Under Gilman’s leadership, the church expanded and changed its name to the Archdale Street Unitarian Church in 1834. Gilman also helped establish the Charleston Unitarian Book and Tract Society in 1821 and made consistent efforts to spread Unitarian Christianity more widely in the area.
Clergyman. Gilman was born in Gloucester, Massachusetts, on February 16, 1791, the son of merchant Frederick Gilman and his wife, Abigail Hilier Somer. Gilman was schooled privately for Harvard, from which he was graduated in 1811. In 1814 he took a master’s degree in theology, also from Harvard. Thereafter, he taught, tutored in mathematics, and prepared for the ministry. In 1819 he married Caroline Howard of Boston. They had seven children.
In the year of his marriage, Gilman went to Charleston to serve as minister of the Second Independent (or Congregational) Church, which had recently embraced Unitarian views. Under Gilman’s leadership, the church expanded and changed its name to the Archdale Street Unitarian Church in 1834. Gilman also helped establish the Charleston Unitarian Book and Tract Society in 1821 and made consistent efforts to spread Unitarian Christianity more widely in the area. Doing so was no easy task in a region generally marked by religious emotionalism and revivalism. Yet Gilman remained staunchly committed to this calling. From his base in Charleston, he promoted additional Unitarian societies, notably in Augusta and Savannah, Georgia, and defended rational religion in print and sermons against attacks by orthodox Calvinist groups.
Gilman’s persistence in defending Unitarianism and his growing literary reputation gradually led to his admission into Charleston cultural circles and the acceptance of “Gilman’s Church.” He and his wife became acknowledged literary figures in Charleston. Gilman’s writings appeared in national and regional magazines, such as the North American Review and the Southern Literary Messenger. His work also appeared in bound volumes, such as his Memoirs of a New England Village Choir (1829) and his collected essays, Contributions to Literature (1856).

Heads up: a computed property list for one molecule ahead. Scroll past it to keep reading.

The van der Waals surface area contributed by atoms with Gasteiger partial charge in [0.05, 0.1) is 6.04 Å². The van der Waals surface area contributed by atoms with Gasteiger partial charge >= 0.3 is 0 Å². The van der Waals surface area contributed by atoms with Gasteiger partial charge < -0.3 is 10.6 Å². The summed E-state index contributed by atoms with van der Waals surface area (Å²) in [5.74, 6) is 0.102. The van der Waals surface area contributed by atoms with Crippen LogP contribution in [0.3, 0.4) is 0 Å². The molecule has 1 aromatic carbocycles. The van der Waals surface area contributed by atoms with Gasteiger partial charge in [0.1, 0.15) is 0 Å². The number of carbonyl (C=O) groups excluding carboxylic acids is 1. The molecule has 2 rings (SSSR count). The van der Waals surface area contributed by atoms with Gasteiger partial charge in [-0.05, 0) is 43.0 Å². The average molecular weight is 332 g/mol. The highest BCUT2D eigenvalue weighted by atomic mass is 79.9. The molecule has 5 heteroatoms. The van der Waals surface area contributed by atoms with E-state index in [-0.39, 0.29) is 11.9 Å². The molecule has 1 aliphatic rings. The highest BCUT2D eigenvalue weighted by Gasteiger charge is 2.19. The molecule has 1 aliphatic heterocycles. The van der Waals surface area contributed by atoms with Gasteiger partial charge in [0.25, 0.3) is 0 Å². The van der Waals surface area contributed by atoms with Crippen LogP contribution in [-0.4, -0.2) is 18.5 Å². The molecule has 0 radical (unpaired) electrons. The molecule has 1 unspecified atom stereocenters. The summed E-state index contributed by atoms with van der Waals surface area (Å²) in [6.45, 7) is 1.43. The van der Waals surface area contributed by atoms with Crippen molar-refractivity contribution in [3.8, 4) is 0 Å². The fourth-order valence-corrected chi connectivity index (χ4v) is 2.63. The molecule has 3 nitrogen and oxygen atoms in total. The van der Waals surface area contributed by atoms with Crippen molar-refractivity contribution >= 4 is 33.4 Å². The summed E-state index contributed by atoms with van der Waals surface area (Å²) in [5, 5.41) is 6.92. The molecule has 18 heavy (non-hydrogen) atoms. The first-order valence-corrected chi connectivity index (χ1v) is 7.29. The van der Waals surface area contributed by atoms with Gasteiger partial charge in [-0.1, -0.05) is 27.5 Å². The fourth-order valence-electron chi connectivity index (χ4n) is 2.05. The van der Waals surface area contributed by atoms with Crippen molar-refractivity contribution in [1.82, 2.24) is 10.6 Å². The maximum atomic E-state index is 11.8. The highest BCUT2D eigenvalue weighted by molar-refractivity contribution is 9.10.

Gilman was somewhat inconsistent in his regional attachments, as seen in his widely separate odes, “Fair Harvard” (1836) and “On the Death of John C. Calhoun” (1850). This dualism usually caused him to prefer national unity and he readily extolled the common heritage of North and South. In response to the nullification crisis, Gilman penned the staunchly nationalistic “Union Ode” (1831) to counter calls for secession and disunion. On the volatile subject of slavery, Gilman maintained a discreet public silence. In private he educated family servants, apparently to prepare them for eventual freedom. When the American Unitarian Association (AUA) intensified its attacks on slavery in the 1850s, Gilman complied with his congregation’s wishes to discontinue receiving AUA tracts. Yet he requested that the AUA keep him personally on its mailing lists. Overall Gilman saw his first duty as advancing rational religious understanding, not remaking southern society, and let that duty shape his actions.
Gilman’s tireless efforts helped establish Unitarianism as a viable religion in South Carolina and the South, while his religious and secular writings put him at the center of Charleston literary circles. On February 9, 1858, Gilman died suddenly in Kingston, Massachusetts, while on a visit to New England. His body was returned to Charleston and buried in the Archdale Street Church Cemetery.
Gibson, George H. “Unitarian Congregations in the Ante-Bellum South.” Proceedings of the Unitarian Historical Society 12, pt. 2 (1959): 53–78.
Gilman, Samuel. Contributions to Literature; Descriptive, Critical, Humorous, Biographical, Philosophical, and Poetical. Boston: Crosby, Nichols, and Company, 1856. Howe, Daniel Walker. “A Massachusetts Yankee in Senator Calhoun’s Court: Samuel Gilman in South Carolina.” New England Quarterly 44 (June 1971): 197–220.
Macaulay, John A. Unitarianism in the Antebellum South: The Other Invisible Institution. Tuscaloosa: University of Alabama Press, 2001.